"I contacted Dan at Live Music Consulting last year because I needed a music group to perform at the party for the launch of my website. Dan was extremely helpful. He answered all of my questions and concerns and was very effective in figuring out how to combine our music preferences with the budget we were allotted. The musicians were prompt in their communication and appearance, and they sounded great! They even played some songs by Chicago upon my spontaneous request!"

Bryan Fuller
Webmaster and Analyst, B&H Photo and Video, Web-based Entrepreneur

How Does Live Music Consulting Work?

Role Definitions

LMC – The Live Music Consulting performance referral network.

Patron – Anyone interested in hiring live Musicians.

Consultants – Once Patrons contact LMC, Consultants are their first and last points of contact. They are responsible for making sure Patrons are comfortable and well informed at all times. After Finding out a Patron’s preferences and constraints, Consultants communicate those needs to a Referring Musician (RM), who will be the Patron’s guide and contact for his or her event. After the event, the Consultant will contact the Patron again for feedback.

Referring Musicians (RMs) – Referring Musicians search for any other necessary Performing Musicians (PMs) for the Patron’s event. RMs are the actual matchmakers of the network. When acting additionally as a Performing Musician (PM), an RM is also responsible for negotiating the necessary contracts with the Patron, discussing payment options, and keeping the Patron well informed throughout the rest of the process.

Performing Musicians (PMs) – Performing Musicians (PMs) should display proper etiquette, perform in a manner that is musically appropriate, and be accommodating and flexible, within the boundaries of their contract. For cases in which the RM will not be acting additionally as a PM, a head PM will negotiate the necessary contracts and payment options with the Patron.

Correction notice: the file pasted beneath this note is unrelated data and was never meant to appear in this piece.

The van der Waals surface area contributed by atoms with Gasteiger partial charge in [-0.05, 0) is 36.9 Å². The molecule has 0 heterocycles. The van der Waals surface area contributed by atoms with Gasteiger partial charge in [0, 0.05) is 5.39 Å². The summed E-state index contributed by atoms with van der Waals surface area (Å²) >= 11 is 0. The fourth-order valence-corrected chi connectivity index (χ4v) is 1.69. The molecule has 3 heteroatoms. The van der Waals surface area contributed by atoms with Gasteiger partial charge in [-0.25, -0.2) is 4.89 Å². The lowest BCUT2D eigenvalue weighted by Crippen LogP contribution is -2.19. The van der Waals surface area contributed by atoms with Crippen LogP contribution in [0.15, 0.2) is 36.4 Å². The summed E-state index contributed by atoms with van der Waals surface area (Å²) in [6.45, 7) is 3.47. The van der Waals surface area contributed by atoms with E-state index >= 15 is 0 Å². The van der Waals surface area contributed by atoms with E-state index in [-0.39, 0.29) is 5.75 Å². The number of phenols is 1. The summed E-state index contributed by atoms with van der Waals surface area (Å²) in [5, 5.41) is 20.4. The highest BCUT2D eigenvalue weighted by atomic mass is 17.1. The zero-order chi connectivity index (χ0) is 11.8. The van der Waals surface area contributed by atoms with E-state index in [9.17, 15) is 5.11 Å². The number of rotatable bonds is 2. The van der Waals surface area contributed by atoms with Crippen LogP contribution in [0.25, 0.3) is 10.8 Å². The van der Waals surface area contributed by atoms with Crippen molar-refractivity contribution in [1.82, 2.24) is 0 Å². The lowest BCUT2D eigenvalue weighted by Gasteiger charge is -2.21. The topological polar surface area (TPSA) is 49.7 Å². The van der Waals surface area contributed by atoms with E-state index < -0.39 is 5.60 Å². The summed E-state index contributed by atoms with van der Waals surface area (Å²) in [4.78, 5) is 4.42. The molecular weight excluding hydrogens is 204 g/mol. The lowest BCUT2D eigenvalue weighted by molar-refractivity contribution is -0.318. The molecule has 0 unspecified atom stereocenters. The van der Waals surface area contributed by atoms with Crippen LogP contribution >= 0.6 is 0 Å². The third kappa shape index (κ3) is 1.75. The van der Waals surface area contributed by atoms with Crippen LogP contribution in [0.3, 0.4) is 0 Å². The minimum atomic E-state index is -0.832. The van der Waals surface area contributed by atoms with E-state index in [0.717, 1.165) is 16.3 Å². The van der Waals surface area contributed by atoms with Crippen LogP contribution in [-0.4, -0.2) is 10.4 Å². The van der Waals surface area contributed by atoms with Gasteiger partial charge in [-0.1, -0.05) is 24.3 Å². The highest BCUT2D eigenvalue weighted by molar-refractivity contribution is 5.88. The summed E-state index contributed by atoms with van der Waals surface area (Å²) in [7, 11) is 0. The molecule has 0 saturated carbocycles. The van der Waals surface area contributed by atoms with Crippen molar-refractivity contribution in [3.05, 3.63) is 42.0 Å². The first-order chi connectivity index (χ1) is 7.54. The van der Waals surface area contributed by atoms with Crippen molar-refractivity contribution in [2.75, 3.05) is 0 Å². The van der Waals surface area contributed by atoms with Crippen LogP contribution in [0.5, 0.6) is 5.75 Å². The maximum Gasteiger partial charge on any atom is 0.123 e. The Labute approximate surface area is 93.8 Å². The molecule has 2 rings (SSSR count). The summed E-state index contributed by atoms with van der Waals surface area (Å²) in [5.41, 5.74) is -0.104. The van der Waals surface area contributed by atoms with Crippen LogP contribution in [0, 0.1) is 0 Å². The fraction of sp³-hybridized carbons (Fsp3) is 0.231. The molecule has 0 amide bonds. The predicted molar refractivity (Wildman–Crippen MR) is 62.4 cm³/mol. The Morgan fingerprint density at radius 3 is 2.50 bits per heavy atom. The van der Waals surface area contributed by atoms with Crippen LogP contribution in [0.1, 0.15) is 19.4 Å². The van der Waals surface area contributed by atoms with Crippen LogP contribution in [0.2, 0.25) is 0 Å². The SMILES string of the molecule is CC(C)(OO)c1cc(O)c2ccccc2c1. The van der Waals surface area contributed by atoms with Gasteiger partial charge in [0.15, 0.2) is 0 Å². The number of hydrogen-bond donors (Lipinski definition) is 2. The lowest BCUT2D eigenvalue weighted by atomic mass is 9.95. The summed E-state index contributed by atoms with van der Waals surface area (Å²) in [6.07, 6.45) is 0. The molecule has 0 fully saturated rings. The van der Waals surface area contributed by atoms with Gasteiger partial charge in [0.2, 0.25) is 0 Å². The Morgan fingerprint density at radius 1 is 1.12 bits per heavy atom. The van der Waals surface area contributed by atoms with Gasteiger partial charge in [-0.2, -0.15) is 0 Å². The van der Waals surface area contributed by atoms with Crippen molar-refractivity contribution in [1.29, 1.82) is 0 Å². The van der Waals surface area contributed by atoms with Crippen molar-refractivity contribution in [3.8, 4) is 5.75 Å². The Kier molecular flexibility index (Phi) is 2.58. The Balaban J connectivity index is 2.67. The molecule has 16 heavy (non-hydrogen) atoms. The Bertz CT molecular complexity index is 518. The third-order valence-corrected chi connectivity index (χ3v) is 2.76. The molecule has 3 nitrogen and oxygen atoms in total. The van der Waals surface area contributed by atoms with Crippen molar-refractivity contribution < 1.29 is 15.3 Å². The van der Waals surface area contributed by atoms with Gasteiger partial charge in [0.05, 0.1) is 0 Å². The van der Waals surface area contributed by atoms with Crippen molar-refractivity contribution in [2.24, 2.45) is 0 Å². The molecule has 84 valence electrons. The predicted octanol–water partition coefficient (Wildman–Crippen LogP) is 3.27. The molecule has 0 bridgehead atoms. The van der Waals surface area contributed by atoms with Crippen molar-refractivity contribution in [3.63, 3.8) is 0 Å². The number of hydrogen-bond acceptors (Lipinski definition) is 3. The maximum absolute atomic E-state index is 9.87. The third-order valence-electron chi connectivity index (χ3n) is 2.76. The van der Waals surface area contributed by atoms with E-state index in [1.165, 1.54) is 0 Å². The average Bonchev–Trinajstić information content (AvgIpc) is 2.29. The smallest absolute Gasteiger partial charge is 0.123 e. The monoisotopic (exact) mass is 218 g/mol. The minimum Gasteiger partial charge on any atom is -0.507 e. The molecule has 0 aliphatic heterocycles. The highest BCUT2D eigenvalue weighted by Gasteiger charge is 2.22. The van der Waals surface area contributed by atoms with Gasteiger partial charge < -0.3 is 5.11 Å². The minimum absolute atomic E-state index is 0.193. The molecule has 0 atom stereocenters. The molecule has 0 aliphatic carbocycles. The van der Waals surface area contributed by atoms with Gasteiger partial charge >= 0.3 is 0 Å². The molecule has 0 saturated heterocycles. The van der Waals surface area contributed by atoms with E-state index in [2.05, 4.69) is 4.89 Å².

Referrer – Any PM, RM, Consultant, or non-musician, who is approved by LMC to independently market the network through the distribution of business cards (and other approved methods of marketing/advertising) in exchange for commission. A Referrer’s job is simply to give a potential Patron incentive to come to the website and fill out a contact form for more information.

* Multiple roles may be fulfilled by one person. For instance, a Consultant may provide marketing materials to a potential Patron. That Patron may contact LMC and the lead may be redistributed to that Consultant. Said Consultant then may choose to provide the performing services himself/herself. This would qualify them as a Consultant, RM, PM, and Referrer.

Referral Factor

One of the most empowering ways to make money in our network, in addition to the actual service of performing, is through the Referral Factor. When musicians, or anyone working as a marketing consultant for LMC, hand out LMC business cards, they receive a 5% commission on any work generated for the company. That is a minimum of $10 per card, assuming the lowest paid solo musician at $200 for one hour of work. Additionally, any musicians busy enough to be selective about their work to the extent that they only self contract, can still make 10% of the total payment just by referring gigs for which they are unavailable to another qualified musician, when called upon to do so.*

*This musician must be approved by LMC

Potential Earnings Scenario

“A-list” freelancers in and around most major cities may turn down anywhere from 10-50 reasonably well-paying gigs per year. With leads for gigs from LMC, that number could double. For now, let’s assume a total of 50 gigs turned down per year, including LMC leads. When you factor in holiday and wedding seasons, the average non-orchestral, one or two service gig could generate $300 (including solo, chamber, and jazz combo gigs). Based on these numbers, you would have earned $1,500 just for referring work you could not do, due to scheduling or health issues.

If you are in a position to pick up an extra 10 playing gigs per year that you did not have to market for, add another $3,000 to your income. Let’s now say, in addition, you’re able to refer patrons to our business and let someone else find musicians. This could result in several hundred dollars more. And we have not yet accounted for promotions and bonuses. This is just a small sampling of conservative numbers that you could add to your income by participating in the LMC network. Actual earnings could be considerably higher.

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